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    Why Your Open Concept Office Creates More Problems Than It Solves

    Glenn Hicks

    The open concept office design was originally touted as a great way to encourage collaboration and make employees feel less restricted, inspiring more creativity.

    Unfortunately, in an attempt to remove barriers to communication and innovation, many well-meaning employers who implemented this layout created an environment that actually reduces productivity. Here’s why many organizations are phasing out the open office—and why you may need to reconsider yours.

    The Problems with Open Office Floor Plans

    In an office without any barriers between desks, employees don’t have to stand up to talk to one another. In theory, this should spark more spontaneous interactions and make employees feel more connected.

    However, without barriers, employees have zero privacy.

    It’s difficult for them to achieve a flow state if anyone can enter their space unannounced at any time.

    Getting rid of physical barriers also means there is nothing to absorb sound in the office.

    And since most modern offices have high ceilings and no carpet, the office can get loud and distracting very quickly. Janet Pogue McLaurin, an architect and principal at Texas-based design firm Gensler, says employers must consider accessibility and how noise moves through an office.

    “You want enough access that people can see others and feel connected,” Pogue McLaurin explains, “but you don’t want people to be constantly interrupted.”

    These are just a few of the reasons why many workplaces are rethinking their open office floor plans. However, this isn’t to say you should abandon modern office design altogether and revert to cubicles.

    Instead, implement an office layout that is flexible, but not totally unstructured. In other words, it’s time to adopt activity-based working (ABW).

    The Ongoing Journey of Change in the Workplace

    The Future is ABW

    ABW is like the open office concept version 2.0.

    Like an open office floor plan, there are no cubicles to isolate employees from one another. But unlike an open office where all employees work at the same desks in one large shared space, in an ABW environment, the workplace is divided into multiple areas, each designated for a specific task.

    If an employee needs to make a personal phone call, they don’t have to whisper at their desk or head outside the office. Instead, they can use a private “phone booth” where they can take the call without distracting anyone or worrying about colleagues overhearing personal information.

    ABW also makes it easier for employees to have impromptu meetings, which increases collaboration.

    Related: Does Activity-Based Working Actually Work? The Surprising Data

    Transitioning From An Open Concept Office to ABW: Start Small

    It’s okay if your open concept office hasn’t been as successful as you’d hoped. Don’t give up on the idea that a better workplace design can cultivate greater collaboration and productivity. The good news is, you’re already halfway there!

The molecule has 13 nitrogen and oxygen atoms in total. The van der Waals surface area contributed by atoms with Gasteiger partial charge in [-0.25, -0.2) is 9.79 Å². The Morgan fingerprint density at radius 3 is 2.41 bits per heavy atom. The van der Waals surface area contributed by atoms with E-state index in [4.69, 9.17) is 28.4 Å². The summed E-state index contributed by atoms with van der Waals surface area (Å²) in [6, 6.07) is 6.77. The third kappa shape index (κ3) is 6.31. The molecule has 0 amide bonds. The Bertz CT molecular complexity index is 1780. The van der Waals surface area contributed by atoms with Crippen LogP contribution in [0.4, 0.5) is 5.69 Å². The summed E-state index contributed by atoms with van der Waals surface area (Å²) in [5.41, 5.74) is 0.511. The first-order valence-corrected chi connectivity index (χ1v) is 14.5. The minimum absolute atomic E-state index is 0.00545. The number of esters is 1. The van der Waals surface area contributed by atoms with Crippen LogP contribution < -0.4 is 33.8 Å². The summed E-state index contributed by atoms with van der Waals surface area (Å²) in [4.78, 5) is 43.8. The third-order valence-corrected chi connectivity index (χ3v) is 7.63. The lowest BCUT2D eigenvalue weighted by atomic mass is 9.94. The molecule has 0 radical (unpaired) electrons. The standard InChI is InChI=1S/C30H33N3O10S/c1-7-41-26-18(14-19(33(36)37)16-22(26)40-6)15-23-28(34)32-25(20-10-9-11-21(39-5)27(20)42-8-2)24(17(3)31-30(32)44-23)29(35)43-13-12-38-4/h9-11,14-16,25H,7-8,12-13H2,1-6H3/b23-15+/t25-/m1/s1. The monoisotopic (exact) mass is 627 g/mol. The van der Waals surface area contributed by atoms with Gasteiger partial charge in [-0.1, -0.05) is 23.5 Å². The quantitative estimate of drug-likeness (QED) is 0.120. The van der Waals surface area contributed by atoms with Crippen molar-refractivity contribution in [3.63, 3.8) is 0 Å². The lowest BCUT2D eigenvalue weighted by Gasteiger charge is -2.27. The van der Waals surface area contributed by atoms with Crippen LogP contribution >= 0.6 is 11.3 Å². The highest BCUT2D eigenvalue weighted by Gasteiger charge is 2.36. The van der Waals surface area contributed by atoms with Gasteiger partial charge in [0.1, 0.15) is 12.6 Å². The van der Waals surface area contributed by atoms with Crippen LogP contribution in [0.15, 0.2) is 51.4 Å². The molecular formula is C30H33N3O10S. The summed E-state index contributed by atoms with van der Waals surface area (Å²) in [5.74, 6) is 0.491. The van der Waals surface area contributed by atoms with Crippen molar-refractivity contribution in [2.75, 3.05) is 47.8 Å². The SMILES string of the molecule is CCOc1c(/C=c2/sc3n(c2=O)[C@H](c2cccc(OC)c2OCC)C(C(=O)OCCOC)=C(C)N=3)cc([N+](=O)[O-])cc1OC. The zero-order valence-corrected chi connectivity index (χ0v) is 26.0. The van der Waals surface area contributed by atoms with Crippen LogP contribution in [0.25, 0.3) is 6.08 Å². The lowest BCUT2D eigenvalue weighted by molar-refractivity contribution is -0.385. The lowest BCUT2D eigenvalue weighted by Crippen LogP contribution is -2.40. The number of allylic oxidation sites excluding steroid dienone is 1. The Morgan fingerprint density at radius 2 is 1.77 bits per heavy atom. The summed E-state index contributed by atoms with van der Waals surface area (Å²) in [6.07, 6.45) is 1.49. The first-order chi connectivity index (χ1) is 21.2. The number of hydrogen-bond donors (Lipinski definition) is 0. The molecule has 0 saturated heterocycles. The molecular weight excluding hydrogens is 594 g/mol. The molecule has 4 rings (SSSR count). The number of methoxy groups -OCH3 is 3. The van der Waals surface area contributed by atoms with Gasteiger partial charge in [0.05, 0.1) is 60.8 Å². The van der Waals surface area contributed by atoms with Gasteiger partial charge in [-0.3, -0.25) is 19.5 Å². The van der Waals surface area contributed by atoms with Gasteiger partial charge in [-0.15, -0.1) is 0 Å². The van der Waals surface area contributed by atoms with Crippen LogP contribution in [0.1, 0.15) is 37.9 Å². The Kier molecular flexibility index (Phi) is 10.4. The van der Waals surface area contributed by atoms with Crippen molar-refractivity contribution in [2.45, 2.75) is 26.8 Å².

You can start the transition from an open office concept to ABW in the new year with just a few updates:

    1. Identify smaller rooms or spaces that can be repurposed as quiet areas. (Add partitions if needed.)
    2. Add comfortable chairs to a section of the office where people frequently pass through but rarely stay. This can become a space for informal meetings or for employees to take a short break.
    3. Add a few standing desks to encourage employees to get up and move around more.
    4. Encourage employees not to get too attached to their desks. Add closet space or cubbies where they can keep personal belongings so they can move around freely without having to tote everything with them.

    Implementing ABW: Next Steps

    Making the shift from an open office to one that favors activity-based working won’t happen overnight—or even in a few weeks.

    Depending on the size of your company, it could take a year or more to fully adopt an activity-based working environment. It’s not as simple as just putting up walls.

    First, you’ll need to make sure your workstations are uniform and interchangeable with the assets the majority of your workforce uses. If all employees get a standard-issued laptop, make sure they also have access to an outlet, monitor and a reliable internet connection. If you have a bring your own device (BYOD) policy, you might have to consider additional data security measures.

    Next, you’ll need to make sure employees have a way to find and reserve spaces throughout the day. They need an easy way to stay connected to their colleagues, find the right equipment and request service without disrupting their day. Whatever technology you use, it has to be mobile or it defeats the purpose of your new work environment.

    For this reason, 59 percent of corporate executives say they plan to add an employee experience app to their workplace in the next few years.

    Moving to a new workplace design involves much more than furniture upgrades—it’s an exercise in managing change. And like any change management initiative, it will be most successful if you take it one step at a time and keep the lines of communication open throughout the process.

    Glenn Hicks

    ABOUT THE AUTHOR

    Glenn Hicks

    A member of the Business Development team, Glenn has years of experience with business process improvement on the Commercial Real Estate and Facilities Management sides.

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